A closer look
 

 

 

 

 

 

 

 


The film takes the viewer back to the good old 50’s. All the details are there – from the do-whop music and lovingly customized cars to the slang, which hovered between Ivy League and street gang, and the clothes, which seemed, like the time, both shapeless and confining.

 

But the film catches not only the charm of the

teenage fifties but also the listlessness and

the resignation that underscored it all like an

incessant bass line in an old rock ‘n’ roll song.

 

 

 

The characters seem locked in – to

careers, to whole lives. The only one

who manages to break out is Curt,

smarter and more sensitive than

the others.

 

 

 

A road movie.

Most of the action takes place in and around cars. It also

is a status symbol for the teenagers. If you don’t have a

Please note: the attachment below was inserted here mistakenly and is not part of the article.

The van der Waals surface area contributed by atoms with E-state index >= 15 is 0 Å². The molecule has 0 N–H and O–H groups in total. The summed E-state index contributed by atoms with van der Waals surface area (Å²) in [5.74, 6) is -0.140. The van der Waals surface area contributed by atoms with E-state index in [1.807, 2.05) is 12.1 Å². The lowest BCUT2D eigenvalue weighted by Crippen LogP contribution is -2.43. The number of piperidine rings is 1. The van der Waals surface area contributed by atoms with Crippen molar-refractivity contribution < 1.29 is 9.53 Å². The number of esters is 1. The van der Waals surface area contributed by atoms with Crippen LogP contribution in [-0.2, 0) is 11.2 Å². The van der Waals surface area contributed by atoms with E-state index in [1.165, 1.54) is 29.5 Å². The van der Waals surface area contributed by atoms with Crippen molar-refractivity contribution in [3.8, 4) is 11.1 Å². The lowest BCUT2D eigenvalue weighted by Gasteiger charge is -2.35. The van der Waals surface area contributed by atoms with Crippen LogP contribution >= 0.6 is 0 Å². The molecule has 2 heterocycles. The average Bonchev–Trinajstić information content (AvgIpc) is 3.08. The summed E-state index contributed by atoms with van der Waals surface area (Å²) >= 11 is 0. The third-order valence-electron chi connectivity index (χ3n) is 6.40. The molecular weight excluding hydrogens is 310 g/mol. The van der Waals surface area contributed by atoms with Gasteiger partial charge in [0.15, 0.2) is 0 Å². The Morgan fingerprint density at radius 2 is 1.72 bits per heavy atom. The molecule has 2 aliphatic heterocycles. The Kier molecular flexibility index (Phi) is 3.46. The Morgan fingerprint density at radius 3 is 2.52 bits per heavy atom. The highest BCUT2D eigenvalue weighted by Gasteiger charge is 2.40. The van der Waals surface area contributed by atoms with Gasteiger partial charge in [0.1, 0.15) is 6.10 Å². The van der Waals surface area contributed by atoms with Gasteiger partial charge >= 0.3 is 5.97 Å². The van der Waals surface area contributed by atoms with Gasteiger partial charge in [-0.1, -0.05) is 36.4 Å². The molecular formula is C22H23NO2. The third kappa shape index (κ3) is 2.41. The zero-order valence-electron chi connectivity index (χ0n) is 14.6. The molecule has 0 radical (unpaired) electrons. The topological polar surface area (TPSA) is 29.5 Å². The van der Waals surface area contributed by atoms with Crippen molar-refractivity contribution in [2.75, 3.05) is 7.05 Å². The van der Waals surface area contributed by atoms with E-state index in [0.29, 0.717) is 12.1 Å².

car – you’re out. Terry has no car – he rides a motorbike.

John, on the contrary, owns the best and coolest car in town.

Although the car is a symbol of freedom and independence

the people in the movie constantly come back to Mel’s

Drive-In – which leads to a never-ending circular movement in

the film.This movement can also be interpreted as lack

of change in people’s lives.

 

Another theme of the movie is the notion of lost innocence.

 The film is set in 1962, a time where the options seemed so simple: to go to college, or to stay at home and look for a job and cruise Main Street and make the scene. It is the time just before President Kennedy’s assassination and the Vietnam War.

 

 

 

 

John

&

Carol

Steve

&

Laurie

Curt

Terry

&

Debbie

Mel’s Drive-In

The movie

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